Coming into the season, going into the Big 12 Tournament with a No. 3 seed and a spot in the Big Dance already secured would have been considered an overwhelming success. So while a 4-4 slide to end the regular season has dampened the mood around the Texas basketball team a bit, it shouldn't take away from a season that has exceeded even the most optimistic expectations.
The Longhorns, like most young teams, were really good at home but struggled to win road games against quality opponents. They lost at Oklahoma State, at Kansas State, at Iowa State, at Kansas, at OU and at Texas Tech. They probably would have lost most of those at any point in the season, but because they were back-loaded onto the second half of the schedule, the narrative kind of wrote itself.
The good news, going forward, is they aren't playing any more road games. Post-season play in college basketball occurs on either neutral or semi-neutral floors, which is part of the reason why March is so unpredictable. Home floor is the great equalizer in college basketball - I'm not surprised when even the best teams lose on the road in conference play to an NIT team, much less an NCAA Tournament one.
Depending on how things go in Kansas City, the Big 12 could have as many as eight teams in the NCAA Tournament, an astounding number on several different levels. However, with the exception of Kansas, none of the other teams really scare you. On a neutral floor, Texas has as good a chance as anyone of making a run in the Big 12 Tournament. The bracket sets up well for the Longhorns:
As the No. 3 seed, Texas is on the opposite side of the bracket as No. 1 Kansas and wouldn't have to face them until a possible championship game. Even better, Kansas may have to face No. 8 Oklahoma State in the quarterfinals. If anyone's going to beat the Jayhawks in Kansas City, it's OSU, the only team in the Big 12 with multiple NBA-caliber athletes on the wings they can throw at Andrew Wiggins.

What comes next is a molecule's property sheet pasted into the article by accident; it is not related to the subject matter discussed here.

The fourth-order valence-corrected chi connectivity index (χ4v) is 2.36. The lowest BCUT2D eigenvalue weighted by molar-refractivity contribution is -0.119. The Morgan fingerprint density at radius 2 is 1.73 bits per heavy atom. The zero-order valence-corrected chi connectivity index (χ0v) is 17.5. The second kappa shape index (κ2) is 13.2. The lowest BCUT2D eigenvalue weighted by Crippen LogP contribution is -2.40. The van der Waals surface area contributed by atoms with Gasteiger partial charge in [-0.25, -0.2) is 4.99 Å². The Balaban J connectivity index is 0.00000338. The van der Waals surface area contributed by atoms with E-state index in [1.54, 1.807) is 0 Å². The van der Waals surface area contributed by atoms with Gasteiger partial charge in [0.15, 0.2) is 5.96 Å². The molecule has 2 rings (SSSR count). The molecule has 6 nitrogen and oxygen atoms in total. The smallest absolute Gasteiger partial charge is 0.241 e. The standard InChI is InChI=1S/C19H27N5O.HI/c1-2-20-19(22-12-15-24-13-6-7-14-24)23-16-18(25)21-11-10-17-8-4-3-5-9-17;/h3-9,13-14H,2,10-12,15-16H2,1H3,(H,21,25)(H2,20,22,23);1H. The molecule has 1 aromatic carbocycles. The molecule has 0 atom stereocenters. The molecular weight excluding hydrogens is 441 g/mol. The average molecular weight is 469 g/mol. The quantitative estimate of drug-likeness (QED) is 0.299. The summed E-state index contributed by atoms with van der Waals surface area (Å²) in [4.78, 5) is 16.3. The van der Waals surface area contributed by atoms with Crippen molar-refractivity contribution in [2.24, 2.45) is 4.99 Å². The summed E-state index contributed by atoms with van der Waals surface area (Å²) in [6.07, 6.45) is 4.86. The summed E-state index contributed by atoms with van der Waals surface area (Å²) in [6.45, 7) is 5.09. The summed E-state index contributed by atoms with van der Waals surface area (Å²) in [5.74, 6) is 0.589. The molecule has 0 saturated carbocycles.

Oklahoma State matches up well with Kansas - for all their struggles this season, they lost by 2 at Allen Fieldhouse and won by 7 at Gallagher-Iba. Wiggins exploded for 41 against a West Virginia team without any wings over 6'4. In two games against OSU, which has 4 elite athletes with size (LeBryan Nash, Brian Williams, Marcus Smart and Markel Brown) on the perimeter, he went 6-21.
If Kansas gets by Oklahoma State, I think they will win the whole thing - if Joel Embiid is healthy. However, after missing the last two games and flying out to see a back specialist in California, that might not be the case. The winner of Iowa State-Kansas State might be able to take advantage of an OSU team playing their third game in three days or a depleted Kansas team in the semifinal.
On our side of the bracket, Texas has a quarterfinal game against West Virginia on Wednesday. The Mountaineers might have the most talented group of guards in the conference, but they have very little size upfront and have no real answer for Killa Cam Ridley and Jonathan Holmes. Texas won by double digits in both games in the regular season, and as long as they take care of the ball, should be in good shape.
The other quarterfinal in our bracket pits OU against the winner of Baylor and TCU. Baylor, after getting out to a 2-8 start to conference play, managed to right the ship and fight all the way back to 9-9. Take care of business against the Frogs and they can punch their ticket. They also have the size to give Sooners trouble - OU is a 4-out team with an undersized 5; they can't check Cory Jefferson or Isaiah Austin.
Add it all up and there's no reason Texas couldn't make a run to the championship game. Of course, given how level the playing field is, they could just as easily lay an egg at any point in the bracket. There are 7 good teams in the Big 12 and all of them have reason to be confident headed into the conference tournament. As long as we can avoid the only great team (Kansas), I like our chances.